Magness Lake, in Heber Springs, is a magnet for swans
by leslie newell peacock
A retrospective of work by Roger Shimomura, whose woodcut-styled images have been described as “pop art with a Japanese twist,” is one of four shows featuring Japanese American artists opening Thursday, Jan. 17, at the Baum Gallery of the University of Central Arkansas.
Shimomura's work in “The Return of the Yellow Peril” — paintings, prints, sculpture and photographs made between 1969 and 2004 — offers bitingly funny commentary on social prejudice.
Shimomura was interned as an infant with his family at Camp Minidoka in Idaho. In 2006, he and University of Arkansas professor of art John Newman, who grew up next to the internment camp at Rohwer, Ark., in a community so poor it envied the amenities of the prison, collaborated to create a group of prints and paintings, “Views from Both Sides of the Barbed Wire Fence,” also opening at Baum. Newman will speak at 1:30 p.m. and Shimomura at 4 p.m. Thursday in the art lecture hall next to the gallery in McCastlain Hall. Shimomura's talk coincides with a public reception; a second reception is set for 2 p.m. to 4 p.m. Sunday, Jan. 20.
“Inside/Outside: Student Drawings from the Rohwer Camp,” works made by during children their internment under the guidance of UCA graduate Rosalie Santine Gould, and a single painting by noted artist Henry Sugimoto, who was interned at Jerome, will also be exhibited.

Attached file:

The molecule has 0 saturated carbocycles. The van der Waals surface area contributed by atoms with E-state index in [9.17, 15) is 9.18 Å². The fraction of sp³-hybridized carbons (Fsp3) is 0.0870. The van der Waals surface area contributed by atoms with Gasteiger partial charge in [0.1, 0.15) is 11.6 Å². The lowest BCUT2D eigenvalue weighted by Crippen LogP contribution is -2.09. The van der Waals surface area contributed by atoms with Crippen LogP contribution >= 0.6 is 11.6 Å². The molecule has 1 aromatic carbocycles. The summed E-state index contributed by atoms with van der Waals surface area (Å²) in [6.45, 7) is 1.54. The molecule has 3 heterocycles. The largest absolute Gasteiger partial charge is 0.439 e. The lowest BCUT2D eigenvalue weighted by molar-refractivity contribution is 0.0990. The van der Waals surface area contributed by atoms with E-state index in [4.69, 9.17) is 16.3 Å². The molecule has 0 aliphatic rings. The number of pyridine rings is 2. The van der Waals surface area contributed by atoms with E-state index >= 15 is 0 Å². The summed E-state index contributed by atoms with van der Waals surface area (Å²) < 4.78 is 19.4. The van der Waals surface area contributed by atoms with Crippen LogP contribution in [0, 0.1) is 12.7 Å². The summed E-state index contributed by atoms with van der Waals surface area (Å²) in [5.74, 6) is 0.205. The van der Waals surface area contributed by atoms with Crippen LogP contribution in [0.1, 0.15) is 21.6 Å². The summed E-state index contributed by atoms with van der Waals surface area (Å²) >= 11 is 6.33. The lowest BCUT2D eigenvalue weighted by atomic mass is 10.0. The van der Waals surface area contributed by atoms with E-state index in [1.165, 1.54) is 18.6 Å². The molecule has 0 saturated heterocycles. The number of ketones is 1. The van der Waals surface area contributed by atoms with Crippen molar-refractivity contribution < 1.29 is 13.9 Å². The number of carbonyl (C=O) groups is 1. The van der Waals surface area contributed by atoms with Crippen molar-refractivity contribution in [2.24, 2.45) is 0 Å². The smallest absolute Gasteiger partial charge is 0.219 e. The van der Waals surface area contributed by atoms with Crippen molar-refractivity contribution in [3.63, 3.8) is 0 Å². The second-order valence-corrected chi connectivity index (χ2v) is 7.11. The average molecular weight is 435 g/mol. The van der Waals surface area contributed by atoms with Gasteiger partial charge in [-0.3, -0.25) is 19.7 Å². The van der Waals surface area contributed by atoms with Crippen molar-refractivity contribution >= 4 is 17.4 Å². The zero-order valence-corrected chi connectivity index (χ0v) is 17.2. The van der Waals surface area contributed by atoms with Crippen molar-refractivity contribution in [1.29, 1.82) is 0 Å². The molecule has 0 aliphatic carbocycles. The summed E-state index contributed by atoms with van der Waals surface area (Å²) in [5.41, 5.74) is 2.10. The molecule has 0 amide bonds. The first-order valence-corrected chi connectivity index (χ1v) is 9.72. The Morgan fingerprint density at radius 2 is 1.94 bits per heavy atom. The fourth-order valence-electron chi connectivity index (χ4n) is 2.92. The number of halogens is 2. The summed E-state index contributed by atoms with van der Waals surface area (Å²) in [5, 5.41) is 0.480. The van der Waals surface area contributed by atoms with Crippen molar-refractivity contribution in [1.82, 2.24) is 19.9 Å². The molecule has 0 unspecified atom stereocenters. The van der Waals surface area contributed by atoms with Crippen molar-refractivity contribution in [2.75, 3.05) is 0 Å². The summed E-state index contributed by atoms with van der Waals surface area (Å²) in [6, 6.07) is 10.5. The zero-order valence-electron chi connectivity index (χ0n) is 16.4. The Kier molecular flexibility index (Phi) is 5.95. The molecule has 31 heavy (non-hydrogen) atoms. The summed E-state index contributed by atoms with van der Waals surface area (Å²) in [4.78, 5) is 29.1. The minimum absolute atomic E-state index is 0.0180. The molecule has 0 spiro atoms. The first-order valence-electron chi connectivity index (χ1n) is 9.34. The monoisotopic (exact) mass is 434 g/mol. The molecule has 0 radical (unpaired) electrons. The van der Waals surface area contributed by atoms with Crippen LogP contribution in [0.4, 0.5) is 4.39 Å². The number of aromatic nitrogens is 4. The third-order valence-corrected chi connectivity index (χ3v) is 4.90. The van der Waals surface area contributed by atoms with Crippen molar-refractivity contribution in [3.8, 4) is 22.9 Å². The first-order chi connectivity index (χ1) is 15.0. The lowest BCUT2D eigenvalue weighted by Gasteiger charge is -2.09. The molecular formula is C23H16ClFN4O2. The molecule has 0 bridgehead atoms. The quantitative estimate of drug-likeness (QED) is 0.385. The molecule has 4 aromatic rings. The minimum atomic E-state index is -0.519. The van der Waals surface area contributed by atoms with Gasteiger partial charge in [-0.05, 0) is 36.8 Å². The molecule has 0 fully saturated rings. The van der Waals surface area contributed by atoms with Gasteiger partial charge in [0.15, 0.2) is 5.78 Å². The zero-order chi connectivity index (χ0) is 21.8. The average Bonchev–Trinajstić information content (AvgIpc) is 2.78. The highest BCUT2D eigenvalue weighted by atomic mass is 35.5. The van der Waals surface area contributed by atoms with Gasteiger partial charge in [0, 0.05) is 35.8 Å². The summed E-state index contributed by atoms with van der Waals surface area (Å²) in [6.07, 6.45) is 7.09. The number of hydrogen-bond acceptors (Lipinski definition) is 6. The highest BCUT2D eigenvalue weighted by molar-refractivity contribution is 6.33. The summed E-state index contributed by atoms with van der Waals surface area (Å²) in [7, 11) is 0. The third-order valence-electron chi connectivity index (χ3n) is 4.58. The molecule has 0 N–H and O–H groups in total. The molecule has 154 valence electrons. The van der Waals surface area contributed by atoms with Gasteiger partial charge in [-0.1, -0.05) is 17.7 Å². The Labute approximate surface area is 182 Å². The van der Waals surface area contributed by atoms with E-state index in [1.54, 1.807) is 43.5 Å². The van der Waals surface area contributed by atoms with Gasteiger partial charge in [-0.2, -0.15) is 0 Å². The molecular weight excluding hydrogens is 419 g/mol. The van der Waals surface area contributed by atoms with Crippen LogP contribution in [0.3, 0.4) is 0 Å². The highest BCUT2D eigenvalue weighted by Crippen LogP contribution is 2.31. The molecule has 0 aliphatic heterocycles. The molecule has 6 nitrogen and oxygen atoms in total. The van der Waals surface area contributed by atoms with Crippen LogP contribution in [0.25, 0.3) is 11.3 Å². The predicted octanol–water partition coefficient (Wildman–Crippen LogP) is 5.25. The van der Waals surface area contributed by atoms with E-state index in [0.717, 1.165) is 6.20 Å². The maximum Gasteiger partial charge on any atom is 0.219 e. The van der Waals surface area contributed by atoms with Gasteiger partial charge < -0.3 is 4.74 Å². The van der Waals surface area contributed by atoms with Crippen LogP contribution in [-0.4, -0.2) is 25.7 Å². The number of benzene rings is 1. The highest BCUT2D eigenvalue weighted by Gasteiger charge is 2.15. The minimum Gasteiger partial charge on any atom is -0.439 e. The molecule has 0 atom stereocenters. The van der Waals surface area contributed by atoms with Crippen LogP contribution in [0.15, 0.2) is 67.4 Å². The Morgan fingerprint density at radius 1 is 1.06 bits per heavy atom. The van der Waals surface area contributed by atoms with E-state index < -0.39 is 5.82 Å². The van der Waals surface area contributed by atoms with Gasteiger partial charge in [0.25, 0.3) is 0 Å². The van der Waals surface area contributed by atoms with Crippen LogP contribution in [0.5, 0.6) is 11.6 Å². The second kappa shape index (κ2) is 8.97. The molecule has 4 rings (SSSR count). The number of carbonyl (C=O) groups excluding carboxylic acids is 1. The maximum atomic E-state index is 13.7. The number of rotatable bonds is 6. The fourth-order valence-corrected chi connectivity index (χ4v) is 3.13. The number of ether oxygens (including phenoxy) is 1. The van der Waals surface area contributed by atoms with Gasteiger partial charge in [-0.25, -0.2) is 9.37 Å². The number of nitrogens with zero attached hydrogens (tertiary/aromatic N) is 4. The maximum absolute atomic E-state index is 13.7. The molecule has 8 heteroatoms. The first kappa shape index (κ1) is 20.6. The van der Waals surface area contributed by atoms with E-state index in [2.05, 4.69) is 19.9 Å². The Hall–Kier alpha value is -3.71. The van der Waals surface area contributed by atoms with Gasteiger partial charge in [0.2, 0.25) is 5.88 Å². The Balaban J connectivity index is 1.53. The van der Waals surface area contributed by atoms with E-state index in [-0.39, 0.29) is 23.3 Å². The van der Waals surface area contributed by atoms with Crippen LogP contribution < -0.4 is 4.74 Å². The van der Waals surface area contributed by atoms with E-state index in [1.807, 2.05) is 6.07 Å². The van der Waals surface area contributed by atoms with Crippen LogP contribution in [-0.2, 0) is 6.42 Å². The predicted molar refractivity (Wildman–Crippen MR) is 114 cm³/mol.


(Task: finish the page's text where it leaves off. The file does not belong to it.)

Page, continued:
The Arkansas Arts Center's 35th annual Toys Designed by Artists exhibit this year features 53 works selected by sculptor Brent Skidmore, director of the North Carolina Asheville Craft Campus. The show, which opens Friday, Jan. 18, features whimsical and often beautiful three-dimensional creations by artists from around the country as well as Arkansas artists Helene Elbein and Robert Reep of Little Rock; Dusty Mitchell of Mountain View; and Jennifer Pease and Holley Shinn of Fayetteville. The show runs through Feb. 24.
Arkansas State University opens its 2008 Delta National Small Prints Exhibition on Thursday in the Bradbury Gallery of the Fowler Center. Marjorie Devon, the director of the Tamarind Institute lithography workshop in Albuquerque, N.M., chose from entries from across the country. Prints by two ASU graduate students — Kelli Langston and Stephanie Sweeny — won purchase awards, and a digital print by Jonesboro resident Donna Smith, a student at Rhodes College in Memphis, were among the works selected for the show.
An opening reception will be held at 5 p.m. Thursday.
New shows opening this week in Little Rock feature the work of painters Stephen Cefalo (at the University of Arkansas at Little Rock), Babs Steward and Gary Scroggs (Gallery 26), and Pat Larsen and Megan Chapman (River Market ArtSpace); Hot Springs artists Thad Flenniken, Lynda Lyon, Richard Stephens, Gary Simmons, Lana Taliaferro and Xu Longhua (Arkansas Arts Center Community Gallery in the Terry House); jeweler Burke Johnston (River Market ArtSpace) and fiber artist Ramona Buss (River Market ArtSpace).
The Arc of Arkansas, a non-profit that serves people with disabilities, is having its annual fund-raiser art sale from 5 p.m. to 9 p.m. Jan. 17 at the Eastside Lofts, 1400 Cumberland St. The event is free, but donations are accepted.